Moisture cycling is hard on wood, joints, and veneers, but I dunno how big a problem that might be in this case. As wood swells and shrinks due to MC, it can undergo checking or delamination; drawers and doors may stick; and glue joints can fail. Hardware can come loose as it is levered out, and contact seals may lose weathertightness. Thirty percent minimum RH isn't all that awful, but much depends on your maximum RH relative to that and, crucially, length of each cycle. Wood absorbs and loses moisture slowly, often lagging several months behind ambient conditions.
The only sure way to monitor things is by measuring the internal MC of wood and panel products directly. If you expect, later, the boat interior to spend long periods at 90% humidity, I'd advise no lower than 50% to 60% now. The rate of loss or absorption increases with gradient, as does the potential for damage. If even your wet season is down around 70% RH, you can prolly dehumidify it to 30-35%.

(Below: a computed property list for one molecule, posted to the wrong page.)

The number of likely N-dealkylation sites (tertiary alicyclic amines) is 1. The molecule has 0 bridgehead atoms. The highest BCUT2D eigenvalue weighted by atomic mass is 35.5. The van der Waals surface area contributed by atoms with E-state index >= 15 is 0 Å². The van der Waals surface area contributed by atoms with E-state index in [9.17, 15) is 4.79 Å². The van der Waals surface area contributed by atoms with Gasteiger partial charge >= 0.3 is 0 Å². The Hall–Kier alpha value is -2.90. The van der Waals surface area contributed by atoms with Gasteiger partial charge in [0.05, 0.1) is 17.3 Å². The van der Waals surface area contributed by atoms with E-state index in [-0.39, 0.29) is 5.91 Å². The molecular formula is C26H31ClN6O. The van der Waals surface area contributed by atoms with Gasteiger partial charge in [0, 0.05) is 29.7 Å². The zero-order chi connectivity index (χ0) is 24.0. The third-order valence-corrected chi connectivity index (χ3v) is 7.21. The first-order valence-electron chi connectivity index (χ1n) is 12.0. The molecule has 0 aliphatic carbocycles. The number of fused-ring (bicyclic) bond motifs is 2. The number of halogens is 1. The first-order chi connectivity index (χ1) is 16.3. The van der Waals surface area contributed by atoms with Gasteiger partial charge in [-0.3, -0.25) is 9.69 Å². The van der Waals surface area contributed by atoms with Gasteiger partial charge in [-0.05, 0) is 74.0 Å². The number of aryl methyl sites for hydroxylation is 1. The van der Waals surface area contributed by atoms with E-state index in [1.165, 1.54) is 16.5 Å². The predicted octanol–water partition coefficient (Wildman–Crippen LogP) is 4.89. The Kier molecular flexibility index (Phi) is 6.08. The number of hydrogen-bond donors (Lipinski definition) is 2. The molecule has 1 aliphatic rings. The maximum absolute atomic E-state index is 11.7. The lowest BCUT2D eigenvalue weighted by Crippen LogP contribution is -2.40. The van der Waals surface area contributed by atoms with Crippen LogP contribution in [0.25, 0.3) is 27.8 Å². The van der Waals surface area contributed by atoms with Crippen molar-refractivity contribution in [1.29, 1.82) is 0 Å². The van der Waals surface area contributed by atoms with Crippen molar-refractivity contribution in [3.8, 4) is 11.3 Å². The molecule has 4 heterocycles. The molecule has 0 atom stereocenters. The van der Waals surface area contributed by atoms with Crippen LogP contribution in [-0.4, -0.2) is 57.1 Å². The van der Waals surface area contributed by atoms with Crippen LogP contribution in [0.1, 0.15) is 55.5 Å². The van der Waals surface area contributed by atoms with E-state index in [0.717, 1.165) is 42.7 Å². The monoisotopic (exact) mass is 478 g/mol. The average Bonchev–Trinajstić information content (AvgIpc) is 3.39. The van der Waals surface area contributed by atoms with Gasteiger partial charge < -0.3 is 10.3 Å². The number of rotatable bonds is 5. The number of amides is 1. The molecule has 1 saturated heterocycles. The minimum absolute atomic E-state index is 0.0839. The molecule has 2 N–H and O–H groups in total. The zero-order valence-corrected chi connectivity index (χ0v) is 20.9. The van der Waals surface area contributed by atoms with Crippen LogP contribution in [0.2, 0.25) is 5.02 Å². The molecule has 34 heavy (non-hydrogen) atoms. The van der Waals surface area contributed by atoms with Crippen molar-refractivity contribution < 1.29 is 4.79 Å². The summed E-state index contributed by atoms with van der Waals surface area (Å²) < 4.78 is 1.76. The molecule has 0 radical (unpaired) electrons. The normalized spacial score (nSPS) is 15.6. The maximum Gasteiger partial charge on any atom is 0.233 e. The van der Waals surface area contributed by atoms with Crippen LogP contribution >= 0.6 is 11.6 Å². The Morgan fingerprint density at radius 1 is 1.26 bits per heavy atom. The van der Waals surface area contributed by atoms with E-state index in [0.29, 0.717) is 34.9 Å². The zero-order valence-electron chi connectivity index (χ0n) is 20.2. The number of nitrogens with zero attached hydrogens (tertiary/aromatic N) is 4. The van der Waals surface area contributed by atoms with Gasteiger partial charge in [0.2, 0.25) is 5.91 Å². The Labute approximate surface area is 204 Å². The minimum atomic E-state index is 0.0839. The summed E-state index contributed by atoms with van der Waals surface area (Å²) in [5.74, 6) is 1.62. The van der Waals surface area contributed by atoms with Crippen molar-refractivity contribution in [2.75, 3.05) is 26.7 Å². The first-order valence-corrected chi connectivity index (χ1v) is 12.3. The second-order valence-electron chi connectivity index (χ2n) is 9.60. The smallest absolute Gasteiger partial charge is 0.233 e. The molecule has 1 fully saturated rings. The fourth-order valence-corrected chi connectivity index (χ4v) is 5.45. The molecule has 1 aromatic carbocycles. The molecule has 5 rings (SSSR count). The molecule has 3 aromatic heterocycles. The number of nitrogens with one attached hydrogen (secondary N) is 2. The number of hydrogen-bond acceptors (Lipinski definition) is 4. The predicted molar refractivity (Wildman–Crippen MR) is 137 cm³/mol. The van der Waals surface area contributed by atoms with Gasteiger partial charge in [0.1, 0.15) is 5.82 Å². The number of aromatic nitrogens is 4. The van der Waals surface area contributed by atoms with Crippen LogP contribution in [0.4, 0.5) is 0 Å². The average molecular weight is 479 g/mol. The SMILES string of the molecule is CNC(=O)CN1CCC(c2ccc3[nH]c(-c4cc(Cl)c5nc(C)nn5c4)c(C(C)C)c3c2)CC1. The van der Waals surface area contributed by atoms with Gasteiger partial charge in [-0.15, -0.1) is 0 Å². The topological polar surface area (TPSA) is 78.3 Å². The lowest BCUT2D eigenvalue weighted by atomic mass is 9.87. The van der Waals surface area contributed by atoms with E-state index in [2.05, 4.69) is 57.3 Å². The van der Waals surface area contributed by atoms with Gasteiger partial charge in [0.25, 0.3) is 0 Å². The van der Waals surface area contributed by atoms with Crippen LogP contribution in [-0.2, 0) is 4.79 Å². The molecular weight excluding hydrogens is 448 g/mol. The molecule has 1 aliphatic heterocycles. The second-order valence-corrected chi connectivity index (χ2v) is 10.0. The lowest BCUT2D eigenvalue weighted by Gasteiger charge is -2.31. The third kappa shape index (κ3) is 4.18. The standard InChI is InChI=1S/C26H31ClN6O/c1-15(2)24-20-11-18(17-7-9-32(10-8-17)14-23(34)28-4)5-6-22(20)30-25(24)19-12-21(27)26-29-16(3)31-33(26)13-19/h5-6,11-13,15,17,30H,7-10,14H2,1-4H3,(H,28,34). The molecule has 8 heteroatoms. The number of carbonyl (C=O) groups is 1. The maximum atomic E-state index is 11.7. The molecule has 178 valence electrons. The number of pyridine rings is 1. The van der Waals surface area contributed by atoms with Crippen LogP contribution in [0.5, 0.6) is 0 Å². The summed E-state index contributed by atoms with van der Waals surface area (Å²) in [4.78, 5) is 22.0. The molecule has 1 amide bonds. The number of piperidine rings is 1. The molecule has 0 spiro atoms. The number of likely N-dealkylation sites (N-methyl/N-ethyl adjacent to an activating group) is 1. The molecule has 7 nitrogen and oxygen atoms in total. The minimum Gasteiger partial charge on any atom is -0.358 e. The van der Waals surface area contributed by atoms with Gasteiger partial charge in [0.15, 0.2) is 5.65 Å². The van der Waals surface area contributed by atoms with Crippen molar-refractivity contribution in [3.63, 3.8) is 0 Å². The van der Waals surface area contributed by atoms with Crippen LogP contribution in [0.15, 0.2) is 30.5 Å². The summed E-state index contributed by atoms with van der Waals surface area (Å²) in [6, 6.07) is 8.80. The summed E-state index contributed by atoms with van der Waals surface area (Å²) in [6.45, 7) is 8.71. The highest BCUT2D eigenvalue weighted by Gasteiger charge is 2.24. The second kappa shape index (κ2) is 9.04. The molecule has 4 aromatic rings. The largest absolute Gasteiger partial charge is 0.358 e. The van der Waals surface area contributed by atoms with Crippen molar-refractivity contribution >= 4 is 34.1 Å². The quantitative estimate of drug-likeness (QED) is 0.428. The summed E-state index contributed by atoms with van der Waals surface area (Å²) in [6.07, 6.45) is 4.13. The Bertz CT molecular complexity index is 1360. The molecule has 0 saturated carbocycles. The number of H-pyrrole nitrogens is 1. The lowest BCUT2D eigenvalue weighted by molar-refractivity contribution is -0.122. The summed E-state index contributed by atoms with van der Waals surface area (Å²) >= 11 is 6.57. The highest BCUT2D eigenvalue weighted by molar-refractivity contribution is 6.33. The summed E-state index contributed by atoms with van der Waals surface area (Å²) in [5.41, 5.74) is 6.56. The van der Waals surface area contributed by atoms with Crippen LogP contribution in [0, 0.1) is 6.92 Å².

I always give my hardwood at least a month to shake down before milling and joining it, as it may come from states at 80% humidity and Wyoming is currently running ... 17%, according to the meter on the wall. That can represent 6 points internal moisture content in wood products, or roughly 1/4" of shrinkage across a 12" maple board (flatsawn). Yikes!
One last concern: dehumidifiers drawn tons of power, as they are just reefers turned inside out and they cycle constantly. Older ones were pretty solid, but new Box Store units burn up with depressing frequency. Me mum goes thru one every eighteen months in her basement. When the compressors do kick it, they can drawn a mighty surge of amps. Make sure your power cord is sized for 'angry motor having meltdown.'